The National Trust’s Governor’s Conservation Awards were announced this Summer, recognising those leading the way in environmental conservation and historic preservation. The award for Conservationist of the Year was presented to Dwayne Frederick, a licenced volunteer with the Department of Environment who regularly patrols Cayman’s beaches to protect sea turtle nests and help prevent poaching. He and his wife live in Cayman Brac and are both heavily involved in local conservation efforts.
Frederick is also a founding member of the Cayman Brac Wildlife Rescue and is involved in research initiatives on the critically endangered rock iguana. Here, Frederick talks turtle walks, preserving heritage and each individual’s role in caring for the Earth.
For turtle conservation, what does a standard beach patrol look like?
A typical morning would involve walking it to look for crawls. Once the eggs are found, the nest is triangulated so it can be found again closer to hatching and then disguised to protect it from poachers. A typical evening might involve sitting with a hatching nest. It is a rare privilege to witness 70 or 80 hatchlings suddenly erupt out of the sand and rush off down the beach, and I never get tired of it! We also release hatchlings at night, and there are usually quite a few tourists and locals who want to see that. Education is an important part of what we do, and I am always pleased to talk to people about what we are trying to achieve.
Are there any special moments that are dear to your heart?
A couple of years ago we had an unknown nest hatch next to a bar on the south side. At about 10 p.m. on a Friday night I got a call from a cousin who was at the bar saying
that there were baby turtles running all over it. It wasn’t far from my house, so I went down and managed to collect about 90 hatchlings from the bar and car park. They had come out of the nest and headed towards the brightest area, which should be the sea but in this case was the bar. I released them on a quieter beach, and when we went back the following morning to excavate the nest, about 100 had hatched, meaning almost all of them had been saved and made it into the water.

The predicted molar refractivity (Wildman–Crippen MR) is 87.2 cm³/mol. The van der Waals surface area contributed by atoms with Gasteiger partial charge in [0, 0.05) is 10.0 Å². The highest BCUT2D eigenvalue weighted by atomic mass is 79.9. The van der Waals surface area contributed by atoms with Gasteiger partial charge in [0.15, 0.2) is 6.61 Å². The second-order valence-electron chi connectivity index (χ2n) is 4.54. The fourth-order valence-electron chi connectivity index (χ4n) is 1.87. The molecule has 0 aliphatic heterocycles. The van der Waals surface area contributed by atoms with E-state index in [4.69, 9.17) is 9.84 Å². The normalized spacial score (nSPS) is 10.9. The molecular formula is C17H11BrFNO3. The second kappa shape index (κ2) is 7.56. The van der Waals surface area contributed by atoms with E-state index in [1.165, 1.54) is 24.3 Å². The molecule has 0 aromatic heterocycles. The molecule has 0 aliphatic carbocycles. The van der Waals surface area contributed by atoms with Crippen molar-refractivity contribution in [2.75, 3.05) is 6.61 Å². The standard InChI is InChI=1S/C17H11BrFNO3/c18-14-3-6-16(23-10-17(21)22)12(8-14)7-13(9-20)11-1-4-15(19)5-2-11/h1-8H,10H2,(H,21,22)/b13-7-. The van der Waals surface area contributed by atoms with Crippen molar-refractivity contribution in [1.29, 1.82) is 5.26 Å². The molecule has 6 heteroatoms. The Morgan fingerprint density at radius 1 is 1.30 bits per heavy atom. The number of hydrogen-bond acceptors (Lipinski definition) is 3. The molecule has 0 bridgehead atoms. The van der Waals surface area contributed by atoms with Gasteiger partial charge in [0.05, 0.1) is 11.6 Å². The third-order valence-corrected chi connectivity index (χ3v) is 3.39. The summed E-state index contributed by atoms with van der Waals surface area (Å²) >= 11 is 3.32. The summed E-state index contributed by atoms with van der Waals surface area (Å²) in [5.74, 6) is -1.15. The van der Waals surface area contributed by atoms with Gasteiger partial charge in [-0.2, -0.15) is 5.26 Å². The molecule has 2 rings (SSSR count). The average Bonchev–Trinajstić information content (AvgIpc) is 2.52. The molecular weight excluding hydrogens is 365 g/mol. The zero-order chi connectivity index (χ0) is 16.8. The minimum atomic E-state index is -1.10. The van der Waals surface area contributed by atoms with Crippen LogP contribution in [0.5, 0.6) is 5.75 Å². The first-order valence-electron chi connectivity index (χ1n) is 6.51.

This year our first turtle nest of the season was in the process of starting to be poached when I arrived on the beach, and so the poacher ran off. We moved the nest so he couldn’t find the eggs if he came back, and 50 days later I was able to sit down next to it when the hatchlings emerged and watch them go safely to sea. That was a great feeling!
What do you wish the public understood more about the Cayman Islands’ biodiversity?
That it’s disappearing and will do so even faster without people caring enough to support it. I think they understand that, but it’s like it doesn’t connect with them even so. This is our heritage, and without it I’m not sure what we have left.
Congratulations on being honoured as Conservationist of the Year! What was that moment like for you?
Very unexpected. I was pretty overwhelmed and surprised because I honestly thought someone else was going to win. The nominees were really impressive — people who had headed up big conservation projects. I was just some local guy from the Brac who helps with turtles and other wildlife! But because of that I was, and am, really honoured that I was recognised. And I hope other Caymanians realise that this is something that we should all be doing.
What would your encouragement be to aspiring conservationists?
I think that the most important thing that anyone has to realise is that “it has to start with me.” Everyone can make a difference. Get involved with a volunteer group, refuse single-use plastics, do a beach cleanup — but do something. Don’t leave it to someone else, because everyone should be a conservationist every single day.
As the National Flag Carrier of the Cayman Islands, Cayman Airways proudly adopted our native turtle species as our official mascot. Sir Turtle represents our Islands around the world whilst sporting an aviator’s scarf blowing in the wind.
CAL Travel Tips
Visit the Sister Islands with daily flights via Cayman Airways Express. To book your visit, contact us at 1-800-422-9626 (toll-free in the U.S.) or 345-949-2311, or go to caymanairways.com.
Author: Jessie Gilmartin